Surely, these are signs of the times:
- “In one day online, we collected as many donations as we had collected during the entire year. We now have $12 million collected via the Internet to send to the children of Southeast Asia.” –UNICEF spokesperson
- “Three Sponsors Signed for MSN.com New Year’s Webcast: Online Video Feeds Compete with Long-Established TV Holiday Specials” –AdAge.com, December 29, 2004
These statements couldn’t be on further ends of the emotional spectrum: One speaks to the horrific natural disaster that befell the people of Southeast Asia; the other celebrates the coming of a New Year filled with hope and optimism. Both, however, are bound by one unifying thread: the increasing importance of digital media in all of our lives.
There’s no doubt war and other global crises have helped define new and emerging media over the past 15 years. The Gulf War jumpstarted cable news, and the Columbia shuttle disaster accounted for huge spikes in online usage, to name just two examples. Though it may be premature to make this statement on a broader scale, in my personal experience the recent tsunami solidified VOD (define) as a critical media resource.
I’ve been riveted by nature’s display of power in the form of the tsunami that rocked Southeast Asia. Many TV networks aired significant coverage of the event, yet I found myself wanting more than what was offered on TV. I went online to seek out this content. Not surprisingly, that’s where I found all the video coverage I sought via on-demand video streaming.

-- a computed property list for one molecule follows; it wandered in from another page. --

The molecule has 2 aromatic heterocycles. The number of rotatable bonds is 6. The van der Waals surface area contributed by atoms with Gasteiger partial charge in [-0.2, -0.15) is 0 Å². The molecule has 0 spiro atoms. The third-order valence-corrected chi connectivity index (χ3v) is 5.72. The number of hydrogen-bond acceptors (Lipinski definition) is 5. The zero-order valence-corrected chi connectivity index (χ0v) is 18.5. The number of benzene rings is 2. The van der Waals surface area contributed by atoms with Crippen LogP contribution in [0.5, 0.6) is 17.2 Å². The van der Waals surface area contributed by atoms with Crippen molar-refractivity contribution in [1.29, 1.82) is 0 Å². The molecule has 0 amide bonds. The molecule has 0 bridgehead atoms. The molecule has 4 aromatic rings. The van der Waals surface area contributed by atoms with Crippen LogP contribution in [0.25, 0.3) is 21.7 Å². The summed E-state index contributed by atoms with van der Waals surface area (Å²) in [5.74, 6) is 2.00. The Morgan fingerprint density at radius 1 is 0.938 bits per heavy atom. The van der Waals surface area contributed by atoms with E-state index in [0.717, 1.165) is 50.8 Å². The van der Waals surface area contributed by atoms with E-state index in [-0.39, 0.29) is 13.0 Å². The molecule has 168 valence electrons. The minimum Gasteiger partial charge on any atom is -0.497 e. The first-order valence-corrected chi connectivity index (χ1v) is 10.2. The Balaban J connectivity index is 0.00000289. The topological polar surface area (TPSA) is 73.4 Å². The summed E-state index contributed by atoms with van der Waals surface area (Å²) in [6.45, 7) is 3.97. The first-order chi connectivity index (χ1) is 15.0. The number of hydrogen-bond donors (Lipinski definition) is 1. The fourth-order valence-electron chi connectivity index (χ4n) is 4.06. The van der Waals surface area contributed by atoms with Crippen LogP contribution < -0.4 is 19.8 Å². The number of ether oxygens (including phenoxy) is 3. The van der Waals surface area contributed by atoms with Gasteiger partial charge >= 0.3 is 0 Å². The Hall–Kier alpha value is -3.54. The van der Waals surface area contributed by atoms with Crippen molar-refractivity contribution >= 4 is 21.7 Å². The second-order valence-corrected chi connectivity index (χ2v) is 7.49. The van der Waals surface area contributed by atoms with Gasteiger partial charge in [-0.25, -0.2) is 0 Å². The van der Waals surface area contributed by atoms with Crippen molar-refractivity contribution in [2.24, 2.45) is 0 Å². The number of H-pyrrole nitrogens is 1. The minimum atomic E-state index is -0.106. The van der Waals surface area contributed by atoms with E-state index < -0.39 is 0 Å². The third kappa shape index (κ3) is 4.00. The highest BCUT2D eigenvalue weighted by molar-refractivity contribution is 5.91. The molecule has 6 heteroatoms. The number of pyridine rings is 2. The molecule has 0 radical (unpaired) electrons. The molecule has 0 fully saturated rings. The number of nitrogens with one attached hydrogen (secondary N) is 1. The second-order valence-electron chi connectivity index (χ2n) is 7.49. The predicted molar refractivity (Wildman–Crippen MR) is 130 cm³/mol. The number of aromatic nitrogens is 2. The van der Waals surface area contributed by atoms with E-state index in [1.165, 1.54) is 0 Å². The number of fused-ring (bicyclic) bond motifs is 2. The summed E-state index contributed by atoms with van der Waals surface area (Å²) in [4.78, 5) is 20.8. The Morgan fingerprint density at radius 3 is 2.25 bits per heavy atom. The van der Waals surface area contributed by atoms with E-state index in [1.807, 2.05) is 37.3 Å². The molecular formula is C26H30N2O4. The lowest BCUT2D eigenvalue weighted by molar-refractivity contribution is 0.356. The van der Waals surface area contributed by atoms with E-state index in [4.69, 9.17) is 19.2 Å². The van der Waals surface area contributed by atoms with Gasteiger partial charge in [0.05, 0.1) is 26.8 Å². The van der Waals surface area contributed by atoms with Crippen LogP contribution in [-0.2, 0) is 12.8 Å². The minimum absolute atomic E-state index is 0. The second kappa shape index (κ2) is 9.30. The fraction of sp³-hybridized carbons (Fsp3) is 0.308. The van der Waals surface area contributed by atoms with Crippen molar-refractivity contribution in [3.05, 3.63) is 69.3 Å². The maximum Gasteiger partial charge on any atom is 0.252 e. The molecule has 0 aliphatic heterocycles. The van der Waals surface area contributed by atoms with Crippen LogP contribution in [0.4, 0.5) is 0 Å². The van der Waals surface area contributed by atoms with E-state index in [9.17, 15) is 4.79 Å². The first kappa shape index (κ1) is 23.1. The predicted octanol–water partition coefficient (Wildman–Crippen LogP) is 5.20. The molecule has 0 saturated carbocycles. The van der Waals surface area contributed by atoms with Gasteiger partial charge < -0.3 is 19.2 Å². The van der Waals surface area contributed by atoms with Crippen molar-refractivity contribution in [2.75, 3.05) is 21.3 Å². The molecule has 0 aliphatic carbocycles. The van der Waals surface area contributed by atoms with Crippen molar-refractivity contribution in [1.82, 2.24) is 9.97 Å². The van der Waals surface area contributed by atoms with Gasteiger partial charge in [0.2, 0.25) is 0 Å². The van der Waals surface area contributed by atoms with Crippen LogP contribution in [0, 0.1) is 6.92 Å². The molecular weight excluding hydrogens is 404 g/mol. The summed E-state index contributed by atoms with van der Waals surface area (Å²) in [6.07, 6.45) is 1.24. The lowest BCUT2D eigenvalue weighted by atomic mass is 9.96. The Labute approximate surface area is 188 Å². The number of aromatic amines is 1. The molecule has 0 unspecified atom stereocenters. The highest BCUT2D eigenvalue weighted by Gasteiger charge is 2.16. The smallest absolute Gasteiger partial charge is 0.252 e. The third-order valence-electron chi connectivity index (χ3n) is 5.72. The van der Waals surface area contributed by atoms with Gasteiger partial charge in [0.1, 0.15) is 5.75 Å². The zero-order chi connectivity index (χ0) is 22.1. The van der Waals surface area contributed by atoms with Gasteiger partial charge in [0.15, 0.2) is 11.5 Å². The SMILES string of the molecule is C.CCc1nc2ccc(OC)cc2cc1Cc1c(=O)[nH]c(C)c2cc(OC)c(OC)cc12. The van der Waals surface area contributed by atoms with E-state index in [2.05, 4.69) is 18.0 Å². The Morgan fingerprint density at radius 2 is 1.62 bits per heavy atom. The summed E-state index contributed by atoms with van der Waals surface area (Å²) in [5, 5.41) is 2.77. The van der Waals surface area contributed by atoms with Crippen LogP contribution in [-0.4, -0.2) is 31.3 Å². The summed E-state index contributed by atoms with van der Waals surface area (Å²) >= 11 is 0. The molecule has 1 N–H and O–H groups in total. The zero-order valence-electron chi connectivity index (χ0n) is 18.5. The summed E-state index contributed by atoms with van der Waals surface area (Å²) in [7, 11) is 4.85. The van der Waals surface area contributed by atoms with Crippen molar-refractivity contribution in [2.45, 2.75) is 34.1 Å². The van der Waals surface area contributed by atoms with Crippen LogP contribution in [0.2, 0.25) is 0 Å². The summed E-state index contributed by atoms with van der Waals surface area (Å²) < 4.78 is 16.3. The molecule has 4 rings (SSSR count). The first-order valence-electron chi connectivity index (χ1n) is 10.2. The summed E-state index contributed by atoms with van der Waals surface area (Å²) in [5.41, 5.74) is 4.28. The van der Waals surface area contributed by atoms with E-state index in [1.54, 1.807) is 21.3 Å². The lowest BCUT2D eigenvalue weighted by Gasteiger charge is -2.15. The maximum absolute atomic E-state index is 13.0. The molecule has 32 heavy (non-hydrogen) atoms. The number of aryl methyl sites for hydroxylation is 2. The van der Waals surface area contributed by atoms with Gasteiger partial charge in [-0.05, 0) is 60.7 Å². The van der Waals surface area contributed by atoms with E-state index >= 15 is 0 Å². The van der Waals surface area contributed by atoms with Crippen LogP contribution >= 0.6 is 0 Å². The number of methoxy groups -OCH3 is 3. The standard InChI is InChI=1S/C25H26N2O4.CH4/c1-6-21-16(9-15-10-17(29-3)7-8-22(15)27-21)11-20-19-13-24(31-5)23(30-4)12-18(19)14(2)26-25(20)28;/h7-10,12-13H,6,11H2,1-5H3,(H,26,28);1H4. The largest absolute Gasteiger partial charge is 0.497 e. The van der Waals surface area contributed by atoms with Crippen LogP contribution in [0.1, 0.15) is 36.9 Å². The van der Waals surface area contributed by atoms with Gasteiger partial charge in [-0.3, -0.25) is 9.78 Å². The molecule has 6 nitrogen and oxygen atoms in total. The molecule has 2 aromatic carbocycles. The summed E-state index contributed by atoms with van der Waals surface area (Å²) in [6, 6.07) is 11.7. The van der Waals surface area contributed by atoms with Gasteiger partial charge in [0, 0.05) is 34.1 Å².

On-demand content is largely found online. The Web currently offers news, entertainment, and communications on demand. In the TV arena, on-demand content is largely restricted to entertainment (movies, games, shorts, etc.) and education (how-to, etc.). Although these are probably the lowest hanging fruit from a consumer taste perspective, I envision a not-too-distant day when consumers turn to on-demand TV for the same breadth and depth of content as they now get online.
VOD is one of the most fertile deployment opportunities for content providers, distributors, and marketers in 2005. It should come as no surprise this is an important area. Witness the millions of dollars spent by the cable industry to promote VOD as an offering not available to satellite customers. Since satellite providers such as DirecTV and DISH Network offer no “back-channel” (an always-on connection back to the provider), they can’t provide the same level of functionality as cable. Cable has a 24/7, bidirectional link with the operator.
In a recent Jupiter Research (a Jupitermedia Corp. division) report, “VOD: Targeting Users to Enhance Revenue Opportunities,” analyst Todd Chanko makes some top-level findings to support the significance of the opportunities ahead for TV VOD:
- 50 percent of all digital cable households (you must have digital cable to experience VOD) have never viewed any form of VOD, including à la carte programming; subscription VOD (SVOD), such as HBO On Demand; and free VOD.
- 72 percent of digital cable subscribers who’ve paid for VOD rank it as the most valuable aspect of their digital cable service.
- The typical VOD user is male, aged 35-44, and is single. He’s a college graduate who earns over $75,000, lives in either the mid-Atlantic or Pacific states, and is a broadband subscriber (that’s me, although I’m married).
The report summarizes, “This extremely high level of satisfaction with such a new service bodes well for operators and programmers alike. The former can feel confident that their digital capital expenditures in VOD will be recouped, while the latter can begin to consider VOD as a viable distribution platform.”
In the end, the consumer is really the winner. Consumers in 2005 will have access to more information and entertainment when and where they want it. Keep a close eye on VOD in the year ahead. It’s going to be a huge year for growth.
Finally, my heartfelt sympathies go out to the families of Southeast Asia. Let’s hope they gain secure footing in the weeks and months ahead and can rebuild their homes and communities.
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